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Water Today Title July 19, 2018

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Asvisory of the Day


2017/7/26/

GEORGE'S BROOK-MILTON, NL: FACED WITH RAPIDLY DROPPING WATER LEVELS, GEORGE'S BROOK-MILTON LOOKS TO NEIGHBOURING CLARENVILLE, NL



This story is brought to you in part by Energy Systems & Designs


The community of George's Brook-Milton (pop. 382), Newfoundland and Labrador (NL), incorporated in May 2017, has on occasion "had to endure water outages for days." The George's Brook-Milton Local Service District (LSD) Facebook page is the only official online presence for the district and is managed by its Chair Person Craig Pardy. The page itself not only offered a means of connecting with residents, it also gave a detailed timeline of the LSD's recent water trouble.

A new permanent water connection for Milton was already in the works. On June 5, the George's Brook-Milton Local Service District posted that it expected work to begin on connecting Milton to the George's Brook pump house "as early as Monday, June 12." Work did not begin as early as expected, a water outage was reported on June 27 due to a "$17,000.00 upgrade [to the George's Brook] pump house," before the first phase of the connection was about to start.

On July 4, the first indication of dropping water levels appeared. The District posted that the "water supply, was now 34 inches below the top." This indicated that levels had dropped 14 inches since June 28. Residents of the community were urged to conserve water as it was estimated that it would take another "6-7 weeks to have the new Water Main brought into Milton from George's Brook."

On July 18, the water supply level was "down 47 inches [from top] and 60 inches is the critical level when [the community] may lose it." Residents were told to avoid "watering lawns, filling pools, and washing vehicles."

The 20th saw the LSD go on the offensive in response to a report that surfaced in the community media. It proudly stated, "that once Milton is attached to the George's Pond supply network, George's Brook-Milton will have the good fortune of a supply comparable to that of Clarenville's Andrew's Pond and ought not to have any further issues with water supply and access thereafter."

This was in response to the neighbouring town of Clarenville suggesting that it had to meet to determine if it was able to sell water to George's Brook-Milton to help it meet its short-term need. The LSD affirmed that it would "assist the family members and residents of The Town of Clarenville now, and into the future," if roles were reversed and suggested that it would put in place conservation measures to be able to help. The statement made a call to the greater good sending the message "working together, we build stronger communities, create stronger bonds between residents, and are better positioned to engage in a greater vision."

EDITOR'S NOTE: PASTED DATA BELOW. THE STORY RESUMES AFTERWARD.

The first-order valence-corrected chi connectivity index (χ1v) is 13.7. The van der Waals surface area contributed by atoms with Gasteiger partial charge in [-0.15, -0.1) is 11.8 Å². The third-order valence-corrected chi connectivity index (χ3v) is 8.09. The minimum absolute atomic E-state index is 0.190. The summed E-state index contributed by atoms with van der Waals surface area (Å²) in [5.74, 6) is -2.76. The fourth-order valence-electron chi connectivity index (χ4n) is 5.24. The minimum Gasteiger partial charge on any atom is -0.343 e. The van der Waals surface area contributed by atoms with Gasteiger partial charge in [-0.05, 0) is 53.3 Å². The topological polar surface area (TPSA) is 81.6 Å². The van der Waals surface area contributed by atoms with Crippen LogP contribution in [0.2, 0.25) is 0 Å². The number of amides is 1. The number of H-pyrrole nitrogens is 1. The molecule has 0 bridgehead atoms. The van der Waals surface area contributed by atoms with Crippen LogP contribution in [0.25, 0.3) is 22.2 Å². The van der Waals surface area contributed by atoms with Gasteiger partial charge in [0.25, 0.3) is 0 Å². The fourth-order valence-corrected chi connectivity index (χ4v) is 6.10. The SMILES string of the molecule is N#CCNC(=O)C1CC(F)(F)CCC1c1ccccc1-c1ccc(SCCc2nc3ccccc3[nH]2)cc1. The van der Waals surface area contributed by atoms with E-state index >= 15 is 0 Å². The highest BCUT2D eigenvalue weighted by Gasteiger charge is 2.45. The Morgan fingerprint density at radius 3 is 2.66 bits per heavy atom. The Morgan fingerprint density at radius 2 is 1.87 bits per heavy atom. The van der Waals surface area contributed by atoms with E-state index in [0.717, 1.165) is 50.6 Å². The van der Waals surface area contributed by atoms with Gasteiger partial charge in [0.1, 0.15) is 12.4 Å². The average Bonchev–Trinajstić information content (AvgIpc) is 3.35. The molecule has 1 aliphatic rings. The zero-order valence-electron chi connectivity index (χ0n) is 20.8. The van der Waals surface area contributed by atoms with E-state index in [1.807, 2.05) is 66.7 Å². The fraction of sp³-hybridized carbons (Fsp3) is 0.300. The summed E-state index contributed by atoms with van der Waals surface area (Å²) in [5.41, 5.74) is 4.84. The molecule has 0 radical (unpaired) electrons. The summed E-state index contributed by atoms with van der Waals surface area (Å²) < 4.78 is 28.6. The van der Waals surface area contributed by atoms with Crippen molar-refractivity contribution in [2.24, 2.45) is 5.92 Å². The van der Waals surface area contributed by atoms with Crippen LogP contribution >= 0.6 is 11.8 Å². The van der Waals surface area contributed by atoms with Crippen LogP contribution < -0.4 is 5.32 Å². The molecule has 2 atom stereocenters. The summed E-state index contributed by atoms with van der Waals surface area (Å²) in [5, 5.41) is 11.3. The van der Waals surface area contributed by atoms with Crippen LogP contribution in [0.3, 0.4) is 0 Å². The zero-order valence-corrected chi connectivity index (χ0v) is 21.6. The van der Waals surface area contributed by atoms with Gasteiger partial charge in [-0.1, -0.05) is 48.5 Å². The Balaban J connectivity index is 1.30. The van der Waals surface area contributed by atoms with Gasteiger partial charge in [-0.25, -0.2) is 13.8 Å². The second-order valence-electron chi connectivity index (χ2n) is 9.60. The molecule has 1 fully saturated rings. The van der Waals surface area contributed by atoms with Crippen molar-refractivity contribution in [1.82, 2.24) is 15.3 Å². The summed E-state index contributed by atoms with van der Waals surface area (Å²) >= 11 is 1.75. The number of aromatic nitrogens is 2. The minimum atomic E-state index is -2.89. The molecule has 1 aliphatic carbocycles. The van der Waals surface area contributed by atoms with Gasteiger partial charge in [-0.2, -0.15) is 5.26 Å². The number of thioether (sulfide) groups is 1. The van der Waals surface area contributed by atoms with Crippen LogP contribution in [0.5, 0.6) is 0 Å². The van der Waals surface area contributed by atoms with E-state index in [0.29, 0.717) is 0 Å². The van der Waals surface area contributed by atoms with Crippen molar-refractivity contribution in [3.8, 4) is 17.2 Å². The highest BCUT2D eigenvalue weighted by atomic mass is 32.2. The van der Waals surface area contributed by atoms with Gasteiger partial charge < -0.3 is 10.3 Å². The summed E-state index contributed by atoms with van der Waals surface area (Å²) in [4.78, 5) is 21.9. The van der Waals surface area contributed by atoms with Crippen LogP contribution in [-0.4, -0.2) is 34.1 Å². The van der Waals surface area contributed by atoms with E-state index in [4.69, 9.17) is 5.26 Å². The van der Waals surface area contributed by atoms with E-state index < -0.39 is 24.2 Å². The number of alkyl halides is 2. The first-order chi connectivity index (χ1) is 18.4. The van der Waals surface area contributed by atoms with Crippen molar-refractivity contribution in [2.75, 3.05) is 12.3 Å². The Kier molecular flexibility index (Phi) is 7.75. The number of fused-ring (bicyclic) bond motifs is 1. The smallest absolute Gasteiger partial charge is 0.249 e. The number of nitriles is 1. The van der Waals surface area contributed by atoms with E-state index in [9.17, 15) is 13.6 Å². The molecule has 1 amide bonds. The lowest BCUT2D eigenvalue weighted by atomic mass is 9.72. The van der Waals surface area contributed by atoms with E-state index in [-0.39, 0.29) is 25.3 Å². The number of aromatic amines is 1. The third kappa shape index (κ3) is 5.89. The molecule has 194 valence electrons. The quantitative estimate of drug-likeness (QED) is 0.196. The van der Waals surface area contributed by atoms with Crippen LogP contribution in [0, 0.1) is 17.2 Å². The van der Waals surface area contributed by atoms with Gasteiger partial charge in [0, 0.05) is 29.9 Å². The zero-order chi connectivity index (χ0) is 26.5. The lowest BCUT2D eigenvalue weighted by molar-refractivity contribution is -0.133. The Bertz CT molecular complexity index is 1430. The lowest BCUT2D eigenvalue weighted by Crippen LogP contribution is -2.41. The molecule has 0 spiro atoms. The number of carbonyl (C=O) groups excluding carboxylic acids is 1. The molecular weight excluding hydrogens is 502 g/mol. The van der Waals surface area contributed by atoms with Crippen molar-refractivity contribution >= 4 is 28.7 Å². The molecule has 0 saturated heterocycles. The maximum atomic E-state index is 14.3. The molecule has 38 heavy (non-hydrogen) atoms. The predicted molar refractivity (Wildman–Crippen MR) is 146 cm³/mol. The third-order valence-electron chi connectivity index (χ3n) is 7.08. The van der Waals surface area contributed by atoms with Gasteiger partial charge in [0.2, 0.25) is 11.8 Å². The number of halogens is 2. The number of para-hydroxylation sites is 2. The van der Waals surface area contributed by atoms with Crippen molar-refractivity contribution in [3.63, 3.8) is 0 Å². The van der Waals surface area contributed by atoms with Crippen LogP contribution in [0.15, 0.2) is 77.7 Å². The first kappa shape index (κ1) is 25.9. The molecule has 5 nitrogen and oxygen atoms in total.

The statement ended with "please be clear, George's Brook-Milton is not in the "Business" of "Buying" water, this is an emergency situation." That same day the samples from the first phase of the hookup were sent to be analyzed and if all went well that area of Milton would be connected "by the middle of next week."

Just two days later the LSD received another alarming report. Early that evening the water was "53,5 inches below" optimal supply level. It appeared as though the water was dropping "1 inch a day."

A water outage is expected in the community tomorrow allowing for a water line connection. Approval was given to a "chlorine assessment allowing [George's Brook-Milton] to permanently connect the new [water line] with the old." On Thursday, the first homes will be connected to the George's Brook pumping station.

There is light at the end of this tunnel, George's Brook-Milton is in the process of permanently connecting the two communities water systems which will ensure that the residents of Milton will never have to worry about Lily Pond running dry again. To bridge the gap until all of the residents of Milton are connected to the new system, at 6:25 PM EST, 7:55 in Newfoundland, the LSD posted that Clarenville just voted to sell water to the community in the interim.





































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